Both Hazel and Ivan were musicians in movie theaters in the early years of this century. In the era before movies had sound tracks, when dialogue was flashed on the screen between scenes, audiences were treated to "live" music that was alternately peppy, dramatic, sad or comical, depending on the action being portrayed on screen. Every theater had at least a piano, and some also had drums or another instrument or two. At the Wonderland Theater in Perry, Hazel played the piano and Ivan played violin.
The Wonderland was the first picture show in Perry. It was opened in 1909 by Joe Appleman and Bush Bowman, who also were proprietors of Bush & Joe's Smoke House, in a building on the northeast corner of the square, where Roy Morris' accounting firm is now located. "(Ivan) was the best of all the musicians," Mrs. Kennedy said years later. At the time he also was playing tuba in Dr. W. C. Marshall's community band on Saturday nights and attending classes at Oklahoma A.&M. (OSU).
Mrs. Kennedy later described the Wonderland Theater: "There was no paving near the building. Hitching posts around the courthouse square and the lots now occupied by the Exchange Bank and Foster Corner Drug Store were used for parking wagons and buggies by moviegoers. The Wonderland was a small frame building which seated about 100 people. The audience sat on wooden benches with backrests to watch the latest silent pictures." In those days, films ran only for a few minutes. Frank Johnson operated the handcranked projector at the Wonderland in an upstairs room above the cashier's cage. It probably had a very hot, very bright, very dangerous carbon arc lamp to illuminate the film. In addition to scores played during the movie, the pianist also was called on to entertain the audience whenever one of the frequent film breaks occurred.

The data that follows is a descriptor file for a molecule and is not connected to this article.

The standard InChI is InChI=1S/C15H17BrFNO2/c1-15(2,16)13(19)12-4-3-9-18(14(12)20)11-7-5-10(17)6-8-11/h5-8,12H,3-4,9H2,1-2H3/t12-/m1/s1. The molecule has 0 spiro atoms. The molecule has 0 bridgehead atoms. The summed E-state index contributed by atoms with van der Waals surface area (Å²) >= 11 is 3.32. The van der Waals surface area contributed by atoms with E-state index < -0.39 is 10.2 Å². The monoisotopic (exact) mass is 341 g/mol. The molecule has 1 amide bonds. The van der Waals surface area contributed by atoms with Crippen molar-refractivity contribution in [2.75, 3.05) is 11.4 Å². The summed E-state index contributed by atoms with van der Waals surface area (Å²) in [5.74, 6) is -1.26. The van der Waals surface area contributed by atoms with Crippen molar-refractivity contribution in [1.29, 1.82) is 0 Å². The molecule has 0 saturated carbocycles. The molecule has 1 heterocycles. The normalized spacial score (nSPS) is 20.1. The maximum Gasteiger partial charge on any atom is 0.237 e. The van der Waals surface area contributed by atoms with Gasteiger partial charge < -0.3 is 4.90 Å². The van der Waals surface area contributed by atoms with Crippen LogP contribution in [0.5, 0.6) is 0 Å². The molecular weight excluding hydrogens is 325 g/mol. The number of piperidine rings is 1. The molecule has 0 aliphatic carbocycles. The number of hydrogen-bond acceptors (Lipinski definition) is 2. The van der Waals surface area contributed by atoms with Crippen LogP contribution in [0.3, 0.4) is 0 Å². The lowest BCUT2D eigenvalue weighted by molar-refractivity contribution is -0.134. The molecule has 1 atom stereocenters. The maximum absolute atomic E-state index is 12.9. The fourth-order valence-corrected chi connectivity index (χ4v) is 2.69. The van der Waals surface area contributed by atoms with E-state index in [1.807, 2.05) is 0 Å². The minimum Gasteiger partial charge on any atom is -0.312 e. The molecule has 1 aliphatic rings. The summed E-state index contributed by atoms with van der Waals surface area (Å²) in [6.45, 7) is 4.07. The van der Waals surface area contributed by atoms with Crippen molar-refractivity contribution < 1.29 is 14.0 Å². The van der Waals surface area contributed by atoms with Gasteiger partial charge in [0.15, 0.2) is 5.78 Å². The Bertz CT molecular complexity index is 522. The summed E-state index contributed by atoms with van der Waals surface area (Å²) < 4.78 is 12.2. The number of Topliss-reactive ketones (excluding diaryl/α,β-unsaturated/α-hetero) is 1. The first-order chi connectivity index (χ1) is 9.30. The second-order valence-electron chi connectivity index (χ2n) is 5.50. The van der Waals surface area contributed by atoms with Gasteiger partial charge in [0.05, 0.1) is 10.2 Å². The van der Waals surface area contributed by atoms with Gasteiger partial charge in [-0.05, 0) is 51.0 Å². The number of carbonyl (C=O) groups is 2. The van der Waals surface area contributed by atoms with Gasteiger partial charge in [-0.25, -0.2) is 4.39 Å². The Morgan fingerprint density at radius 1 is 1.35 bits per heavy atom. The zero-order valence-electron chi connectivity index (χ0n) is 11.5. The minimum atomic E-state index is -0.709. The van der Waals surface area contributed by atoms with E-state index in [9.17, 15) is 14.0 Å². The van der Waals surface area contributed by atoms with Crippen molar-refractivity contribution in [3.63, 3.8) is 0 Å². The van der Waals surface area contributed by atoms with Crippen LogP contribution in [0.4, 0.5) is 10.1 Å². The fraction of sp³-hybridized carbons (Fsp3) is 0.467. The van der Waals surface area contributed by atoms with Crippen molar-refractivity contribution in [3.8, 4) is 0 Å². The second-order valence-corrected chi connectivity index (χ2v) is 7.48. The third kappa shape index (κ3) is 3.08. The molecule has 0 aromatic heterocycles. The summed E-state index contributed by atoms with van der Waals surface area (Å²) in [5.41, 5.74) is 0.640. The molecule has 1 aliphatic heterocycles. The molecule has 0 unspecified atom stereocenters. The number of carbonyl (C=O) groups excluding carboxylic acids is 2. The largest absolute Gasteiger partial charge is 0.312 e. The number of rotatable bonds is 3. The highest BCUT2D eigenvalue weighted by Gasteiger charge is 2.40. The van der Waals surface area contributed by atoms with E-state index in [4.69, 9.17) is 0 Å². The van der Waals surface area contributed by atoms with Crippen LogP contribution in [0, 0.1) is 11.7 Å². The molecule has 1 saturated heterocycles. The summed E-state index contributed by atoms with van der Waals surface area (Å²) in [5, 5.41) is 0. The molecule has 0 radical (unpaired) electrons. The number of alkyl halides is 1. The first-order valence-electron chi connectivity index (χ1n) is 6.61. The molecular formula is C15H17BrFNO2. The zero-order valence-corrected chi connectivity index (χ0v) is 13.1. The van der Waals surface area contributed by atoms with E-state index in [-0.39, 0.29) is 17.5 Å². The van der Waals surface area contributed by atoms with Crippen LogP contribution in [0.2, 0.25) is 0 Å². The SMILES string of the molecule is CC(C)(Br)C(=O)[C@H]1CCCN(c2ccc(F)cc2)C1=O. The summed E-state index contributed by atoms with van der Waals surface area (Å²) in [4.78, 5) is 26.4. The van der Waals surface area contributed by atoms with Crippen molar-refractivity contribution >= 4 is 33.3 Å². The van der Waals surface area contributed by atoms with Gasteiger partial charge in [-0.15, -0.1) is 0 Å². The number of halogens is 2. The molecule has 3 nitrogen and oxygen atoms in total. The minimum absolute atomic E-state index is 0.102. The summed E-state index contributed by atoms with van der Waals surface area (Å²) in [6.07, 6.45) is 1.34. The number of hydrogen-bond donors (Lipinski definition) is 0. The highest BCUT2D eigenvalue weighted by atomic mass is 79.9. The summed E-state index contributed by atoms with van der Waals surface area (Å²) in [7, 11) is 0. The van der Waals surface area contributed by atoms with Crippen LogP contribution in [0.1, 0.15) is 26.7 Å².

Ticket takers at the Wonderland included Otis Hamm, who later published a newspaper here; Kenneth Kirchner and Cecil W. Eby, Hazel's brother. Some theater employees also were performers who sang with illustrated songs that came with color slides projected by a "magic lantern." Among the singers were Nell Lucas, Frank Jones, Dr. Frank C. Hubbard, Sled Ellis and Harry A. DeLashmutt, who sang "The Holy City" for the Passion Play picture. Years later Mr. DeLashmutt was a bank officer and still later bookkeeper for The Perry Daily Journal.
Frank Eby, Hazel's youngest brother, remembers that Mr. Jones, Mr. Ellis and Mr. DeLashmutt were three members of a quartet in those days. They toured the Perry square on Saturday evenings, entertaining shoppers along the way with impromptu concerts. He also remembers that one of his older brothers or a parent would go to the theater each evening about 10 p.m. to escort Hazel to the family home on north Sixth street. Ivan Kennedy died October 23, 1973, and Hazel passed away March 19,1986.
We'll have more about Warenne Harris and the interesting Kennedy family in the next Northwest Corner in March. (The column is now appearing in this newspaper once a month.)